Judge Allows Fraud Lawsuit Over 'Good Kill' Credit Snub

Does the public care about how producers are listed?
Courtesy of Toronto International Film Festival

Voltage Pictures and Clear Skies Nevada have failed to shoot down an investor's lawsuit over the credits to Good Kill, a film about drone warfare starring Ethan Hawke and January Jones.

Mark Amin of Sobini Films filed claims in May and alleged he was promised "gold standard" treatment, but instead had to settle for his name as a producer "buried... in a greatly inferior position at the bottom of a card headed by two of the defendants' executives."

In response, the defendants attempted a two-pronged strategy to have the lawsuit cut down.

First, Voltage brought a special motion to strike the claims based on California's anti-SLAPP statute, which provides recourse for defendants who are dragged into litigation based on First Amendment protected activity. But defendants are only able to take advantage of the SLAPP statute if the objectionable activity concerns a matter of widespread public interest, and in this case, Los Angeles Superior Court judge Susan Bryant-Deason rules a single card producer credit doesn't qualify.

Voltage also tried a demurrer to Amin's various causes of action, objecting they weren't sufficiently pled.

The defendants argued that Amin's breach of contract claim failed because the investor hadn't provided written notice of a faulty credit as required by a term sheet. Amin responded that that he was promised that the credits would be corrected before the film was released and that such a representation acted as a waiver to his obligation to provide written notice.

The defendants also argued that claims of fraud and breach of the implied covenant of good faith and fair dealing were "superfluous," that they merely restated the claim that the investor's contract on Good Kill was violated. The film companies also attempted to poke holes in Amin's attempt to win at least $500,000 in damages under the "economic loss rule," arguing that tort recovery under the rule was limited to circumstances like physical injury or wrongful discharges in violation of fundamental public policy — not a credit snub.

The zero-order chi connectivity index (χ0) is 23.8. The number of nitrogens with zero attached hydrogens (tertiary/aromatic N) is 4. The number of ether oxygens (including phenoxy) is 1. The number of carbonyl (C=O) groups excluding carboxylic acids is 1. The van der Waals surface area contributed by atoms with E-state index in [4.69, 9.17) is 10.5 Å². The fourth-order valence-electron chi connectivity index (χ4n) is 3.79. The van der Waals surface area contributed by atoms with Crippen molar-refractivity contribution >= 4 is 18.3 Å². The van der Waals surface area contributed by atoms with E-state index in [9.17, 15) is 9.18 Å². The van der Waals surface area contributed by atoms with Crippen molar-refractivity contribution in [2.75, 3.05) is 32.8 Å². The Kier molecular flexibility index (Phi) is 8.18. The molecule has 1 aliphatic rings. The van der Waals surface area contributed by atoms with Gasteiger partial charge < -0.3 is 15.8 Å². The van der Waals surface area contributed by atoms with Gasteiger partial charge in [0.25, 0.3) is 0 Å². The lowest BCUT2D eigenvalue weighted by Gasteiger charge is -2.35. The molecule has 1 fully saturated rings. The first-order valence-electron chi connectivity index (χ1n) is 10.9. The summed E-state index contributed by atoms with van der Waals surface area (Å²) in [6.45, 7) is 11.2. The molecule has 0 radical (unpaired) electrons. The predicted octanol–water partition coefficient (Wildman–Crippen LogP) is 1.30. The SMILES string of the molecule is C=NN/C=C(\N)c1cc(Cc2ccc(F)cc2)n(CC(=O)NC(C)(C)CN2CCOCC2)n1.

Without much commentary, the judge overruled the objections at a hearing two weeks ago.

On Tuesday, Voltage filed a notice of appeal.

Normally, a defendant would have to get a judge's permission for an appeal during the course of a legal proceeding, but California's SLAPP statute provides an automatic right to one. As such, the litigation will be paused pending a higher authority's determination on whether movie credits qualify as statements of public interest.

Good Kill was released theatrically by IFC Films in May to largely disinterested ticket buyers.

Sobini Films is represented by attorney Alan Rader while the defendants are being handled by attorney Harvey Saferstein.

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